Coup in Baghdad
Unfinished Constitution Presented, vote Delayed
According to the interim constitution, the permanent constitution should have been presented to parliament and passed by August 15. There should have been two readings of it, two days apart, before the vote. Otherwise, parliament should have been dissolved and new elections called. Parliament avoided this fate with a last-minute amendment of the interim constitution, allowed if by 3/4 vote, though the nicety of two readings of the amendment two days apart was dispensed with (arguably, unconstitutionally, though it is a relatively minor affair). The amendment stipulated that the new constitution would by passed by August 22, with other conditions unchanged.
The new constitution, with blank passages, was presented to parliament just before midnight on August 22. But parliament did not vote on it, and a “three-day delay” was announced.
The rule of law is no longer operating in Iraq, and no pretence of constitutional procedure is being striven for. In essence, the prime minister and president have made a sort of coup, simply disregarding the interim constitution. Given the acquiescence of parliament and the absence of a supreme court (which should have been appointed by now but was not, also unconstitutionally), there is no check or balance that could question the writ of the executive.
The NYT suggests that the religious Shiites had been planning to use their majority in parliament to simply pass the constitution they liked into law, presenting everyone else with a fait accompli. Somehow they were blocked in this plan by the secular Iyad Allawi bloc and by the Kurds. Having failed in this gambit, they punted, giving themselves 3 days by simple announcement.
Al-Zaman suggests that some parliamentarians, including Allawi and some of the Kurds, actually want parliament dissolved and new elections held, convinced that in the next parliament the religious Shiites will not have such a dominant position. They think that might be a better situation for drafting the constitution. Al-Zaman did not give any quotes or proof that this suggestion is founded in more than speculation.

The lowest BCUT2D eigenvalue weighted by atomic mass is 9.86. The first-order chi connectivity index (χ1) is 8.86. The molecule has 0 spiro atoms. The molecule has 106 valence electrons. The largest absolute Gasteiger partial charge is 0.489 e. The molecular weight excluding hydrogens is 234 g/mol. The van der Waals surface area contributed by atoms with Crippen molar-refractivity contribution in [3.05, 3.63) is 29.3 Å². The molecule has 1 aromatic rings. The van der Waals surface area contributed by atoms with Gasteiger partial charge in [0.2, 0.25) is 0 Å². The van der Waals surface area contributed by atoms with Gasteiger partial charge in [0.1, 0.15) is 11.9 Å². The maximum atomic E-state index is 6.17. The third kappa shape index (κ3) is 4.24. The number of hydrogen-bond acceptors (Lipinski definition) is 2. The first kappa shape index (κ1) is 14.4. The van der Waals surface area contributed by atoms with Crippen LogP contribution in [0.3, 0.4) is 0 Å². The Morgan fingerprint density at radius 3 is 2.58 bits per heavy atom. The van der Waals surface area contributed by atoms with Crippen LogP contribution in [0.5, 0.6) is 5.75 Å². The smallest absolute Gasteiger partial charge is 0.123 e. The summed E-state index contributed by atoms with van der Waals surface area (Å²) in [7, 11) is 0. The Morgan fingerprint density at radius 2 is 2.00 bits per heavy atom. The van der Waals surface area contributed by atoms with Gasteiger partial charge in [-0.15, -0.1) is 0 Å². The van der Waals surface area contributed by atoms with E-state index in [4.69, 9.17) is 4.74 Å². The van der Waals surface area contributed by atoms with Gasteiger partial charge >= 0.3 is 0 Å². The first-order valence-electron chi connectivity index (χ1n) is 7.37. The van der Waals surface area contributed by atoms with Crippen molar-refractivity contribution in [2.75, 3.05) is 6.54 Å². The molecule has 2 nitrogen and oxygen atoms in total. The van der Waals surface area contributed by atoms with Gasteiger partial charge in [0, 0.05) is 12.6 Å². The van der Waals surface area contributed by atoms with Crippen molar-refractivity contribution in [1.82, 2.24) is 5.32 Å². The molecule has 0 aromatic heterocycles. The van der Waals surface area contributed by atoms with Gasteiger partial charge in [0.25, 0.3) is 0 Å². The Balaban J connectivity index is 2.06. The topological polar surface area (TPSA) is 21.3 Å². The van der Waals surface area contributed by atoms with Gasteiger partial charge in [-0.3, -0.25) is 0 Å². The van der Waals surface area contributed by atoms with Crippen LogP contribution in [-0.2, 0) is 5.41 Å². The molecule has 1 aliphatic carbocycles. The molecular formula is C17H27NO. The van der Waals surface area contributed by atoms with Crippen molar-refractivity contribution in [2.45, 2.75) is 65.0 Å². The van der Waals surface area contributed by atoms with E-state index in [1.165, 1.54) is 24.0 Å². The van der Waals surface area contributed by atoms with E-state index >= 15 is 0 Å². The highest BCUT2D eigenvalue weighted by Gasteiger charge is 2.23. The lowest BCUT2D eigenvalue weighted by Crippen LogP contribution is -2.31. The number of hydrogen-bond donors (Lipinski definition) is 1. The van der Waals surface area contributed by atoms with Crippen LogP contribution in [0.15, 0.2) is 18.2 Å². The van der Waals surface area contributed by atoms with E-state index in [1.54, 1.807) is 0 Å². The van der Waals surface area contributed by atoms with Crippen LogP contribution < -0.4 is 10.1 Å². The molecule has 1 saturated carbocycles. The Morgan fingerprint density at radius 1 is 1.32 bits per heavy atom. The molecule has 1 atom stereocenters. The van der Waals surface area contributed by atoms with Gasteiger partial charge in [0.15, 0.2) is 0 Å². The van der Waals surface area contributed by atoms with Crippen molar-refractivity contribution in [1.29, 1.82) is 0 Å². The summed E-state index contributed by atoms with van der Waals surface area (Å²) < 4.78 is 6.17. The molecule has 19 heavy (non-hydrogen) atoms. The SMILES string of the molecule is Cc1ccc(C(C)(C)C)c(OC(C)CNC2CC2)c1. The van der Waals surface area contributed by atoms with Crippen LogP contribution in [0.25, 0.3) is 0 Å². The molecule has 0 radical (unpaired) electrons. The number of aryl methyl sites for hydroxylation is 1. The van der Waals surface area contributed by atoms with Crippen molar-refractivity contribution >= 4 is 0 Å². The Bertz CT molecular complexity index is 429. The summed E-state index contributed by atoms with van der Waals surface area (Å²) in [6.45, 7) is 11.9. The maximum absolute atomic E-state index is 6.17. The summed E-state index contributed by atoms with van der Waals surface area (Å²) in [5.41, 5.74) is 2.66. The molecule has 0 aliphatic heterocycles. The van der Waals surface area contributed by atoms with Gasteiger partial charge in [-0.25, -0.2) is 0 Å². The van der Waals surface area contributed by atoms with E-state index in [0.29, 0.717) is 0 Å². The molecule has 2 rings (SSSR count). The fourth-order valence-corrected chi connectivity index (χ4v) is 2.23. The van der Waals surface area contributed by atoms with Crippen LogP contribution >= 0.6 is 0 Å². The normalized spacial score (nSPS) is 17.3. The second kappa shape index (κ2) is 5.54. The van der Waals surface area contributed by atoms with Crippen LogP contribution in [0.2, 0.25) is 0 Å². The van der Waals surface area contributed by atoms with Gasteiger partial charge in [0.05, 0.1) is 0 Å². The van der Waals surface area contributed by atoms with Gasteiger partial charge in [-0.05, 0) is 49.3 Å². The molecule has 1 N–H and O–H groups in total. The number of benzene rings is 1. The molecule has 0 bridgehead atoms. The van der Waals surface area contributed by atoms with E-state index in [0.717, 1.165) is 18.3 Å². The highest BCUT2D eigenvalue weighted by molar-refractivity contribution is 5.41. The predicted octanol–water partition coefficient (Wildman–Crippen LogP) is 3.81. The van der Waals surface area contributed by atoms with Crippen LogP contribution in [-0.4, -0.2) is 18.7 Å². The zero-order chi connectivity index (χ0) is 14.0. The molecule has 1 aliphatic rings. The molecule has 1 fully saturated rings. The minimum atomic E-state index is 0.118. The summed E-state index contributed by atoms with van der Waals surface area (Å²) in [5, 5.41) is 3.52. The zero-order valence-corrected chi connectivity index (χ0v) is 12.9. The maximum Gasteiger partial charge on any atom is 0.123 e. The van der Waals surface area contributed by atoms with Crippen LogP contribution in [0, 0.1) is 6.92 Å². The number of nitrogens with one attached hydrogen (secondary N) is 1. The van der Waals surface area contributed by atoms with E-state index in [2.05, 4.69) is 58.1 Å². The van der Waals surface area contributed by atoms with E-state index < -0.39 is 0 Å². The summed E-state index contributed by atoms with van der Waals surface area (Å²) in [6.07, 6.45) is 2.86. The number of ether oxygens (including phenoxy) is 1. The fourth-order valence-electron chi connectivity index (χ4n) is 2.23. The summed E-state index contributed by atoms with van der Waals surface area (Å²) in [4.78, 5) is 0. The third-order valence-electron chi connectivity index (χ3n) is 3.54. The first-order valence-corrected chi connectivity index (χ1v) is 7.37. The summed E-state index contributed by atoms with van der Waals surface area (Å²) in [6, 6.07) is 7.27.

The unfinished draft of the constitution presented was hammered out by community leaders like Jalal Talabani (the Kurdish president of Iraq) and Abd al-Aziz al-Hakim (Shiite leader of the United Iraqi Alliance parliamentary bloc). The constitution drafting committee in parliament appears to have been superseded. The Sunni Arab delegates complained of being frozen out. A partial deal was struck between Shiites and Kurds. Now they will take 3 days to complete the bargain and then lobby the Sunnis to accept it. (“Have we got a deal for you!”) The Sunni Arab members of the drafting committee, not recently consulted on the draft, rejected the entire process and much of the language with some outrage.
It could matter. Any three provinces can reject the constitution by a 2/3s margin in the October 15 referendum. I’d say Anbar and Salah al-Din are in the bag for a no vote at the moment. Since Ninevah, Diyala Baghdad, and Babil are mixed, though, it isn’t clear whether the Sunni Arabs can muster a 2/3s “no” vote elsewhere. Maybe if the Turkmen and Chaldeans/Assyrians join them in Ninevah. Or if the Sadrists join them in Baghdad Province. In insisting on this veto privilege, which Grand Ayatollah Sistani always rejected, the Kurds may have hoisted themselves on their own petard– giving the Sunni Arabs a means of rejecting the loose federalism they advocate.
I don’t know how this very loose federal system will work, and the granting of the right to form provincial federations seems to me dangerous. And I have a sinking feeling that rigid interpretations of Islamic canon law may end up trumping some of the beautiful human rights otherwise promised.
Back in the real world, all of Iraq’s petroleum production was knocked out on Monday.
Al-Sabah gives the Arabic text of the draft constitution presented to the Iraqi parliament just before midnight on Monday, Baghdad time.
Although the wire services say that the preamble was blank in the version presented, al-Sabah gives a long and quite beautiful preamble that recalls Iraq’s past greatness (Sumer, Babylonia), and claiming that Iraqis invented writing and the elements of civilization and passed the first law ever formally passed. This assertion may be more or less correct. It also bows to the Shiite religious authorities in Najaf, as well as “leaders and reformers.”